“That’s weird,” I said. “Someone else used to say those words to me when I was coming out of subspace. I … that’s weird.”

“I’m not surprised,” he said. “It’s a natural thing to say to you. You go under so fast, and so deep. You’re so far away.”

“Not all the time,” I said. “And not with everyone. You’re good at putting me there.”

He smiled. “You bring it out in me.”

Subspace is so hard to describe. I’ve written about it before, in passing, in multiple posts, because it’s so important, but I’ve never come up with a good description for it; and when I Google for it I can see that other people have the same problem. When I’m starting to go into subspace it’s just soft and dark and slow. But when I’m really far under, I’m totally blank. Falling. Flying.

Somewhere else.

Come back.

What is it, where do I go? It’s just submissive, masochist headspace. But I don’t always get into subspace when I submit, and I don’t always get into it when I take pain either. I’m not sure what the other ingredients are: some amount of trust, of course. And strong feelings about my partner make everything more intense … way more intense. Orders of magnitude more intense. Still, I’ve had new partners put me under with surprising thoroughness.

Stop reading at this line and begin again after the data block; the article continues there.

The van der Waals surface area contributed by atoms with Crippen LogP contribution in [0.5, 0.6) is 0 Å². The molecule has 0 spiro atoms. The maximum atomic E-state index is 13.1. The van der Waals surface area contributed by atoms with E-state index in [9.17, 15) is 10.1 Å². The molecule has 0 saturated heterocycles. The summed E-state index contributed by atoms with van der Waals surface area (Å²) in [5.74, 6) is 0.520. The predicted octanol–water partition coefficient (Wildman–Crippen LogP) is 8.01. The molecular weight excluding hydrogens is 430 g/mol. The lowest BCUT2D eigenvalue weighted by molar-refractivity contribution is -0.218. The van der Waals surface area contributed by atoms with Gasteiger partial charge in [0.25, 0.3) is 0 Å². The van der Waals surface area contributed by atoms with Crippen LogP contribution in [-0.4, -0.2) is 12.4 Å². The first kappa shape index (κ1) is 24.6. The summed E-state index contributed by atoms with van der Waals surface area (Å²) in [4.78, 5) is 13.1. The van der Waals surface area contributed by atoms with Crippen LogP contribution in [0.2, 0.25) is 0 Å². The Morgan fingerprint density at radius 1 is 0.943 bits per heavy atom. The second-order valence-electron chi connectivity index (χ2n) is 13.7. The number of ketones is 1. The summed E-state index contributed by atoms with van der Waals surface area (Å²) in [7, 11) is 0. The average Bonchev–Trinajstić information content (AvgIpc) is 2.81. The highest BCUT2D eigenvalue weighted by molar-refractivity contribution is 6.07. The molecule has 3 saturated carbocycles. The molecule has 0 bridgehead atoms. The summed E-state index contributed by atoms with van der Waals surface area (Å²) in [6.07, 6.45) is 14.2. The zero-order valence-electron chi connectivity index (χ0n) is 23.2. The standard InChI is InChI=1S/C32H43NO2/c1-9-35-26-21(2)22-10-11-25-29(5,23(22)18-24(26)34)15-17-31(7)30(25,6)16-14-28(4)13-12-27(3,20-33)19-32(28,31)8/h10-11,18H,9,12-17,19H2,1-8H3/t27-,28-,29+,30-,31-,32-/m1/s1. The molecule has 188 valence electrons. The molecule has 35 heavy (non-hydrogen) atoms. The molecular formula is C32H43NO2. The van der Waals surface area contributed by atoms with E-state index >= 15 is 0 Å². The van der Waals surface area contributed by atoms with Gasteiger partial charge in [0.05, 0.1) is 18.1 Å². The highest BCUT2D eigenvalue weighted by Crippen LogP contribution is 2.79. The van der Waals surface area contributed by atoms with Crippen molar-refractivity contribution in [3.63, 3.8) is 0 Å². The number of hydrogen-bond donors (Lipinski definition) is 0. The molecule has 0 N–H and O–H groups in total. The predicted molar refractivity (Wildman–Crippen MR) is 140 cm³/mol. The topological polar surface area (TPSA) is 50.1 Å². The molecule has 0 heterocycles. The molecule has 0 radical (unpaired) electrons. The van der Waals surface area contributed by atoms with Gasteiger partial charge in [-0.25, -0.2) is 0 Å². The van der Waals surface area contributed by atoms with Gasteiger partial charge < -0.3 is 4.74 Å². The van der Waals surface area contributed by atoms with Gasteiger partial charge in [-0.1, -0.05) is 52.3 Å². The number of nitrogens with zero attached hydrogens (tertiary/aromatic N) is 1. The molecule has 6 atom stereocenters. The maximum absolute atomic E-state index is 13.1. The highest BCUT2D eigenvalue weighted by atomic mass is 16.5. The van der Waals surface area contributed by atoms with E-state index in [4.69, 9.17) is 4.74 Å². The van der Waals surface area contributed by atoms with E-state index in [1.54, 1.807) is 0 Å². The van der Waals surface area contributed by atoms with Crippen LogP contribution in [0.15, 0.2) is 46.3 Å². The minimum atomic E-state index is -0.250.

SmartAss Recommended Reading (Part One)

When I was writing this post, I talked about some of the web sites I visit. I thought it would be good to share with you some more of the folks that I let into my brain pan whenever I have adequate ability to absorb information (sometimes solid, sometimes that ability can elude me). Here, in no particular order, are more works I enjoy, find edifying, or within find fellowship – you may want to seek them out too!

Dear Weiner

Dear Representative Weiner:

Hello. I am sorry for the rough time you are going through right now. I imagine you are in a personal hell at the moment (unless you and your spouse have an arrangement – even then life outside of the home must be deucedly uncomfortable).

I want to make one thing clear up front: I do not care about your penis, or your peccadilloes. I have both (although the penis sits bag in a closet when not in use). I am with Lawrence O’Donnell on this one – what you do in your own life is the business of you and the people in your life.